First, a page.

Apple problems

Apple Sawfly - In early to mid summer the apples drop soon after forming and have a maggot hole in the side that is surrounded by sawdust like frass (yes - caterpillar dung has a special name! - frass). Control is by picking and destroying affected fruits before they fall off and the moth escapes. If there have been heavy infestations in the past, then spraying with bifenthrin at the point where the petals fall can be effective.

Aphids - Twisted curled or puckered leaves and shoots which on inspection have hundreds or thousands of tiny green, black or pale colored insects. Spray at first sign with a systemic insecticide or your preferred organic alternative.

Codling moth - In mid to late summer small holes in fruits and maggots feeding near the core. Treatment is by the insecticide bifenthrin in early summer followed by another application about 2 weeks later. The timing of the application can be gauged using pheromone traps to see when the moths are most active. Alternatively if you don't want to apply an insecticide, then pheromone traps can catch enough moths if the trees are reasonably isolated to reduce the number of maggoty apples. You will never really totally control codling moths.

Bitter Pit - Small brown indentations in the skin and fruit of the apples. Caused by a calcium deficiency, treat be applying lime to the soil and watering in well (takes over a year to have an effect) or spray with calcium nitrate if available.

Red Spider Mite - Leaves become mottled and fall off, branches can be almost bare except towards the tip. Fine webs are found on the leaves and tiny red mites may be seen, but not easily. Spray with rotenone, malathion or dimethoate in June. This is worse in dry, hot years and rarely a problem outdoors in cooler areas in normal or damp years.

Apple Scab - Black/brown scabs appear on the fruits with similar scabs on the leaves, though green/gray in color. Fruit may also be small and misshapen, secondarily split and become infected with fungal rots. Venturia inaequalis fungus is the culprit which over winters on stems and fallen leaves. Fallen leaves should be raked up and burnt or otherwise disposed of out of the garden. Spray the tree with a fungicide containing carbendazim or mancozeb, some apple cultivars are resistant. Trees with overcrowded branches are more susceptible, so pruning to open the crown will help, the disease is more prevalent in damp years.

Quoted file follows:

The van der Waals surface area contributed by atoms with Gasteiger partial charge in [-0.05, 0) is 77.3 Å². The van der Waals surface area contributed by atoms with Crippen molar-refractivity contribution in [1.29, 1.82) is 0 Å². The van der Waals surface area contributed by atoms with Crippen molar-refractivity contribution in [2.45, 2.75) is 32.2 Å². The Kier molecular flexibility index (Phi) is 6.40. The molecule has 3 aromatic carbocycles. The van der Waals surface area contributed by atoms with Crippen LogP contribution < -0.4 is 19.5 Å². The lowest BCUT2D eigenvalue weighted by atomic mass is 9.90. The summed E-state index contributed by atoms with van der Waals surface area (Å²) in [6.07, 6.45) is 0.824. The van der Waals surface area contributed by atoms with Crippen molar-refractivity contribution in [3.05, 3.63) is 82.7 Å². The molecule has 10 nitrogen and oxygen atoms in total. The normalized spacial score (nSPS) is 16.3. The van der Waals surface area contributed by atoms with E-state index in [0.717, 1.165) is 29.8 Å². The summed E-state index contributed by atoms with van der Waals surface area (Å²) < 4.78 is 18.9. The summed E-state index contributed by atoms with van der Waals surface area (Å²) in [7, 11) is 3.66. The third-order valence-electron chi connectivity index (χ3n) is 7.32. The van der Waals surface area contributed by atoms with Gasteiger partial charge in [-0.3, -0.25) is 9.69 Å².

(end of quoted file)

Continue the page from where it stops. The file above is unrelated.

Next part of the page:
Brown Rot - Soft brown spots on the apples and white or yellow fungal growths grow on these. Remove and destroy (not on the compost heap) affected fruits, fallen, on the tree or in store. Spray with a general fungicide or benomyl.

Apple canker - Patches of dead or dying bark on the branches and trunk. Twigs are killed as the diseased bark rings the twig. Cut out and burn affected parts, stumps can be painted with a proprietary canker paint.

Powdery mildew - White powdery deposit anywhere on the tree which distorts leaves and shoots. Remove affected shoots and spray the tree with a general fungicide, benomyl or thiophanate-methyl.

Capsid bug - Puckered regions on apples with a brown corky swelling at the center. Capsids feed on immature fruits so killing some of the developing cells and so there's a region that is not so well developed as the surrounding region, the brown corky growth is a sort of tree allergic reaction to the saliva of the bug. The damage is only skin deep and the fruits are perfectly edible. Severe damage in previous years can be treated by spraying with bifenthrin or pyrethrum at petal fall.